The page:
For now, all you need to know is this: we create Dockerfile which tells Docker how to build our image. Let’s jump right in and look at the Dockerfile which builds this page:

Doesn’t look too scary (I hope).

In short, it installs hugo, downloads the theme, builds the page, and then does something … odd. The FROM scratch line tells Docker to, well, start the resulting image from scratch. Into this fresh image we copy the built website from the previous steps. The end result is an image which only contains the built site. No hugo installed, no theme downloaded, nothing. In Docker-speech this is called a multi-stage build.

Why you may ask? It makes the image very small since it only contains the files it needs to. If your build requires any secrets (which this one does not) it also protects you from leaking those secrets by accident. So while a multi-stage build is not strictly necessary, it is good practice.

That’s it. Feel free to use the Dockerfile from above and adjust it to your needs.

With that done we have completed the first step to full automation! πŸŽ‰

now.json

How does now know which repositories are relevant? For that you write a now.json file.

I could bore you to death about all the things you can configure here. But I won’t. Instead I’ll show you the now.json for this page:

Ridiculously small, right?

Let’s go over each property:

  • alias: you might have guessed it, this is the domain now should alias the deployed version to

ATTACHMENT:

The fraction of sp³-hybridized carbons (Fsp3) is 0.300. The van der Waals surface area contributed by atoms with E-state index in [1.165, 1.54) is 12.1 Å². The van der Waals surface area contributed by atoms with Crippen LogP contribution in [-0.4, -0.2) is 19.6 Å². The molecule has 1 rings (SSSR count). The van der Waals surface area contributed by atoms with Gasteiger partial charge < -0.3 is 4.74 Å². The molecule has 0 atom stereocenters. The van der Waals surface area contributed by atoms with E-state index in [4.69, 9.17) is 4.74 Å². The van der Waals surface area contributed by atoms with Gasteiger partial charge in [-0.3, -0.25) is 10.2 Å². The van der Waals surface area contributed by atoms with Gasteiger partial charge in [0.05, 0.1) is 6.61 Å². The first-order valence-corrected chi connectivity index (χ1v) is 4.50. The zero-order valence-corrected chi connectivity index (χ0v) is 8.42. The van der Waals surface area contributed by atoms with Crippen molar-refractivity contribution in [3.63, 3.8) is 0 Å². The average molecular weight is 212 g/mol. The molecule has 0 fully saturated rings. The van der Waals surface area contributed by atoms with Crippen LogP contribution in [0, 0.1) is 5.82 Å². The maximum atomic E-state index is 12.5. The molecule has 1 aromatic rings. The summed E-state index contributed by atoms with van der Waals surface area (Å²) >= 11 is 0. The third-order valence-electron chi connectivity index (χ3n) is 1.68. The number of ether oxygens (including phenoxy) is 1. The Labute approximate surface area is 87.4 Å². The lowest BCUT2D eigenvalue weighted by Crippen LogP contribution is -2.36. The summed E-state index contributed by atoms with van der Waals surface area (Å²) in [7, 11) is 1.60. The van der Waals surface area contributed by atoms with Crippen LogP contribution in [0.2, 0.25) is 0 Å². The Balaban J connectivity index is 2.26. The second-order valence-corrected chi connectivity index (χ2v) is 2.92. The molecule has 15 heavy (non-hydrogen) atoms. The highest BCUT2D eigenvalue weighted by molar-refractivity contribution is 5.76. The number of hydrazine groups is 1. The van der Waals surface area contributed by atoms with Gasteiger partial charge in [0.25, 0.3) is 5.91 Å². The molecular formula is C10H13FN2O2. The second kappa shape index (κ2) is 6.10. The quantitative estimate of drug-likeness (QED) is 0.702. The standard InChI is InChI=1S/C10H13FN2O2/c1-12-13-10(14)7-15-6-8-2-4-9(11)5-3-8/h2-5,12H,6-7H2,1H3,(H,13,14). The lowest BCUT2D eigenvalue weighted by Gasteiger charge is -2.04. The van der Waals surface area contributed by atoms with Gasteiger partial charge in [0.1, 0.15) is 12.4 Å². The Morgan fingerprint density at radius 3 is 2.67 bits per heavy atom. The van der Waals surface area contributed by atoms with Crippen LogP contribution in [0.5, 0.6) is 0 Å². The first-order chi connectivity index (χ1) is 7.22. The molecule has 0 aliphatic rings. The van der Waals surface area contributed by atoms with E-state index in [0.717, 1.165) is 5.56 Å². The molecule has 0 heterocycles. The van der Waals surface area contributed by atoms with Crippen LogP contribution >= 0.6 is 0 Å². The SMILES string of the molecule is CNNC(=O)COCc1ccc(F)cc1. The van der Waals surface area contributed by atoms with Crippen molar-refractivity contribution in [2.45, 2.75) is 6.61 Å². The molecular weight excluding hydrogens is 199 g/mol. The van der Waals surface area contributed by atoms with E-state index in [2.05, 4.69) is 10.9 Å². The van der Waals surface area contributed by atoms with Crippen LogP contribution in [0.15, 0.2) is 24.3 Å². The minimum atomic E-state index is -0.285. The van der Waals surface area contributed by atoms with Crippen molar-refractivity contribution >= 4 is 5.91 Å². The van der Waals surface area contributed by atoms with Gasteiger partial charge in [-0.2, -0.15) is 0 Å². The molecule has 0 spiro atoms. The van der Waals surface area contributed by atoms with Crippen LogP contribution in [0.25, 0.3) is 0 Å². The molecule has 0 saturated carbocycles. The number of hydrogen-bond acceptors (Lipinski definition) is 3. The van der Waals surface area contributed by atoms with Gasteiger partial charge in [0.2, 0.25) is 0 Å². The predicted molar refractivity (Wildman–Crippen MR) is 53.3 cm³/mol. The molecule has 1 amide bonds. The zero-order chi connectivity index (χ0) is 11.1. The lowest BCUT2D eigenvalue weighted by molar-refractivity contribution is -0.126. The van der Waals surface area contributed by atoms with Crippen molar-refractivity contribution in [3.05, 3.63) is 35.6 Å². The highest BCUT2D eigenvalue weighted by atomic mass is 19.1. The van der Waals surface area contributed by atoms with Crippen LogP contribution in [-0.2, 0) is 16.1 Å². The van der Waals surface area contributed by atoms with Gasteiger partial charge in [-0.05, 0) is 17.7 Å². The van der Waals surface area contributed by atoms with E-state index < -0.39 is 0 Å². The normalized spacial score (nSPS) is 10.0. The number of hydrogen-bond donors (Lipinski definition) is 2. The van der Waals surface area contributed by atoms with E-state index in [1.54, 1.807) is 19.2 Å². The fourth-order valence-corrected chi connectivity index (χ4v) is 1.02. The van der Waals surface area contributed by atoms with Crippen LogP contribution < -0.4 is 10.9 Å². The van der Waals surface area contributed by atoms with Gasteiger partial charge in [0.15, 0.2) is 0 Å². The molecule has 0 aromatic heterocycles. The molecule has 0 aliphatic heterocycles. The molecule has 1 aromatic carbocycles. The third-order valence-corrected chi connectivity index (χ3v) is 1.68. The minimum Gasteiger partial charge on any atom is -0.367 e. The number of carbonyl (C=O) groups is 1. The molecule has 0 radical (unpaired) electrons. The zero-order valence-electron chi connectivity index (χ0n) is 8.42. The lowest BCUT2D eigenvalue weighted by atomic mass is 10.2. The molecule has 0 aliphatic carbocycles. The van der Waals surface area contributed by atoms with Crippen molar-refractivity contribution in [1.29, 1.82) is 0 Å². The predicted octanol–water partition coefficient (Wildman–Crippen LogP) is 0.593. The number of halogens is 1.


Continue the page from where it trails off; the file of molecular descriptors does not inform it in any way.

• name: the name which appears in your now deployments and web interface, no magic here
  • type: what kind of deployment is this? In this case it’s static because now should just serve the files as they are
  • version: what kind of now version do we wanna use?

So, how come now knows how to build my page? This is a bit of magic on now’s side: when you have a static deployment and a Dockerfile now (correctly) assumes that the image contains your final page. The only thing you need to do is put the relevant files in a /public folder in your docker image. See here the docs for details on this.

All this in combination leads to now basically doing this:

  1. fetch the files from the repo
  2. detect the Dockerfile, run docker build
  3. deploy the contents of the image’s /public folder
  4. alias the deployment to blog.saschawolf.me

Bonus: This also works locally!
(It will skip the alias step though, so you can test things safely!)

To try it out you can just create your own version of the above now.json and simply run:

$ now

This will do steps 1-3 and give you a deployment you can peek at. πŸ™‚ Neat, huh?

If you then like what you see you can just run:

$ now alias

And now will use the alias from your now.json.

Push Sesame

And that’s it!

You’ll only need to push everything onto master in the repository created earlier. After that it will work automagically. now will deploy any changes to master and alias it directly. Other branches will get ignored, so you can safely use them for iterations on your posts.

What are you waiting for? Create a page and push to master!

How do you think I published this blog post? πŸ˜‰

If you like this series you can follow me on Twitter @wolf4earth, on dev.to @wolf4earth, or subscribe to the RSS-Feed of this blog.